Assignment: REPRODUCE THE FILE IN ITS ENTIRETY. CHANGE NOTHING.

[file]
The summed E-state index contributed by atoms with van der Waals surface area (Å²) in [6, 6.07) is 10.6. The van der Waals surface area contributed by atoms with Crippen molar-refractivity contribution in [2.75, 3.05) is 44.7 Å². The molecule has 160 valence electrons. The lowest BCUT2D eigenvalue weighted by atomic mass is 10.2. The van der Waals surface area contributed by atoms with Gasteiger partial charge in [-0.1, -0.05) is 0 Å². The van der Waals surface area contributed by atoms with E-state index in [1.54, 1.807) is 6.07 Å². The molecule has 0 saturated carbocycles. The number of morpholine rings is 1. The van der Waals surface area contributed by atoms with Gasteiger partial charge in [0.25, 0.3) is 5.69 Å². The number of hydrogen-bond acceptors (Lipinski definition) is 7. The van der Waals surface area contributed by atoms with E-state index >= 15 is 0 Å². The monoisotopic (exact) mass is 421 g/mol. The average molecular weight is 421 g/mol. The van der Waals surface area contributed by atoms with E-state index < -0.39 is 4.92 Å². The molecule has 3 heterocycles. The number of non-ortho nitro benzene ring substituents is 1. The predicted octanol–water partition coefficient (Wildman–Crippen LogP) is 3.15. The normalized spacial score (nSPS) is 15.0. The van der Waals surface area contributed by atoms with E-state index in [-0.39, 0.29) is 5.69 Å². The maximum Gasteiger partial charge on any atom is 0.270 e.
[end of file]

The summed E-state index contributed by atoms with van der Waals surface area (Å²) in [6, 6.07) is 10.6. The van der Waals surface area contributed by atoms with Crippen molar-refractivity contribution in [2.75, 3.05) is 44.7 Å². The molecule has 160 valence electrons. The lowest BCUT2D eigenvalue weighted by atomic mass is 10.2. The van der Waals surface area contributed by atoms with Gasteiger partial charge in [-0.1, -0.05) is 0 Å². The van der Waals surface area contributed by atoms with E-state index in [1.54, 1.807) is 6.07 Å². The molecule has 0 saturated carbocycles. The number of morpholine rings is 1. The van der Waals surface area contributed by atoms with Gasteiger partial charge in [0.25, 0.3) is 5.69 Å². The number of hydrogen-bond acceptors (Lipinski definition) is 7. The van der Waals surface area contributed by atoms with E-state index >= 15 is 0 Å². The monoisotopic (exact) mass is 421 g/mol. The average molecular weight is 421 g/mol. The van der Waals surface area contributed by atoms with E-state index < -0.39 is 4.92 Å². The molecule has 3 heterocycles. The number of non-ortho nitro benzene ring substituents is 1. The predicted octanol–water partition coefficient (Wildman–Crippen LogP) is 3.15. The normalized spacial score (nSPS) is 15.0. The van der Waals surface area contributed by atoms with E-state index in [-0.39, 0.29) is 5.69 Å². The maximum Gasteiger partial charge on any atom is 0.270 e.